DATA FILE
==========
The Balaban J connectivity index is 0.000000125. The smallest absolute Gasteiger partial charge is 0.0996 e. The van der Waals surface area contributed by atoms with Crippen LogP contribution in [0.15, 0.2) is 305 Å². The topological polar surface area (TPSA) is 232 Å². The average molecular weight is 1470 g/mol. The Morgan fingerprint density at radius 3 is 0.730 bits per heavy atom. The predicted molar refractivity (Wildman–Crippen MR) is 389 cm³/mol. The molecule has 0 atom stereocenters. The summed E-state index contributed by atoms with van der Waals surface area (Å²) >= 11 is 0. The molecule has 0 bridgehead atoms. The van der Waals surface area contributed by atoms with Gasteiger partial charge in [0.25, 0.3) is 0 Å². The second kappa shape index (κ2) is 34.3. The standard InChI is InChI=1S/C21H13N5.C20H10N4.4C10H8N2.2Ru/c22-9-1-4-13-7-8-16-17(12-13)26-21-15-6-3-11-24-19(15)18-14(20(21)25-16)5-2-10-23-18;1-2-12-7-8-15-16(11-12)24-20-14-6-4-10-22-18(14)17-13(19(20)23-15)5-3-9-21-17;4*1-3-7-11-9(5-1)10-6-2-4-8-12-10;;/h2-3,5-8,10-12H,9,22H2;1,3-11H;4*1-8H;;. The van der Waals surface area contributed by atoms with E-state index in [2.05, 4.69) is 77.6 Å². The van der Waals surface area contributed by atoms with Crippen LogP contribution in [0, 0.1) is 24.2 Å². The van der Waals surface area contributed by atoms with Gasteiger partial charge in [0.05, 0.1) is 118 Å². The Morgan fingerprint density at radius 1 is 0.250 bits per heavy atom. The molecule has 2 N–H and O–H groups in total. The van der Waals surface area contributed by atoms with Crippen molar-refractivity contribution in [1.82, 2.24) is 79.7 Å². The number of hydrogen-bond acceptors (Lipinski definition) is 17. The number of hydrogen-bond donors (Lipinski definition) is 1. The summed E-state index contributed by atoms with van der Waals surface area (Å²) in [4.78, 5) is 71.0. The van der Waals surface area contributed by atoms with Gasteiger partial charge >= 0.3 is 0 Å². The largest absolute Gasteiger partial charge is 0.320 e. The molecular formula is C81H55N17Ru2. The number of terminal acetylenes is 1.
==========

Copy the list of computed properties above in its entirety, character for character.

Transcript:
The Balaban J connectivity index is 0.000000125. The smallest absolute Gasteiger partial charge is 0.0996 e. The van der Waals surface area contributed by atoms with Crippen LogP contribution in [0.15, 0.2) is 305 Å². The topological polar surface area (TPSA) is 232 Å². The average molecular weight is 1470 g/mol. The Morgan fingerprint density at radius 3 is 0.730 bits per heavy atom. The predicted molar refractivity (Wildman–Crippen MR) is 389 cm³/mol. The molecule has 0 atom stereocenters. The summed E-state index contributed by atoms with van der Waals surface area (Å²) >= 11 is 0. The molecule has 0 bridgehead atoms. The van der Waals surface area contributed by atoms with Gasteiger partial charge in [0.25, 0.3) is 0 Å². The second kappa shape index (κ2) is 34.3. The standard InChI is InChI=1S/C21H13N5.C20H10N4.4C10H8N2.2Ru/c22-9-1-4-13-7-8-16-17(12-13)26-21-15-6-3-11-24-19(15)18-14(20(21)25-16)5-2-10-23-18;1-2-12-7-8-15-16(11-12)24-20-14-6-4-10-22-18(14)17-13(19(20)23-15)5-3-9-21-17;4*1-3-7-11-9(5-1)10-6-2-4-8-12-10;;/h2-3,5-8,10-12H,9,22H2;1,3-11H;4*1-8H;;. The van der Waals surface area contributed by atoms with E-state index in [2.05, 4.69) is 77.6 Å². The van der Waals surface area contributed by atoms with Crippen LogP contribution in [0, 0.1) is 24.2 Å². The van der Waals surface area contributed by atoms with Gasteiger partial charge in [0.05, 0.1) is 118 Å². The Morgan fingerprint density at radius 1 is 0.250 bits per heavy atom. The molecule has 2 N–H and O–H groups in total. The van der Waals surface area contributed by atoms with Crippen molar-refractivity contribution in [1.82, 2.24) is 79.7 Å². The number of hydrogen-bond acceptors (Lipinski definition) is 17. The number of hydrogen-bond donors (Lipinski definition) is 1. The summed E-state index contributed by atoms with van der Waals surface area (Å²) in [4.78, 5) is 71.0. The van der Waals surface area contributed by atoms with Gasteiger partial charge >= 0.3 is 0 Å². The largest absolute Gasteiger partial charge is 0.320 e. The molecular formula is C81H55N17Ru2. The number of terminal acetylenes is 1.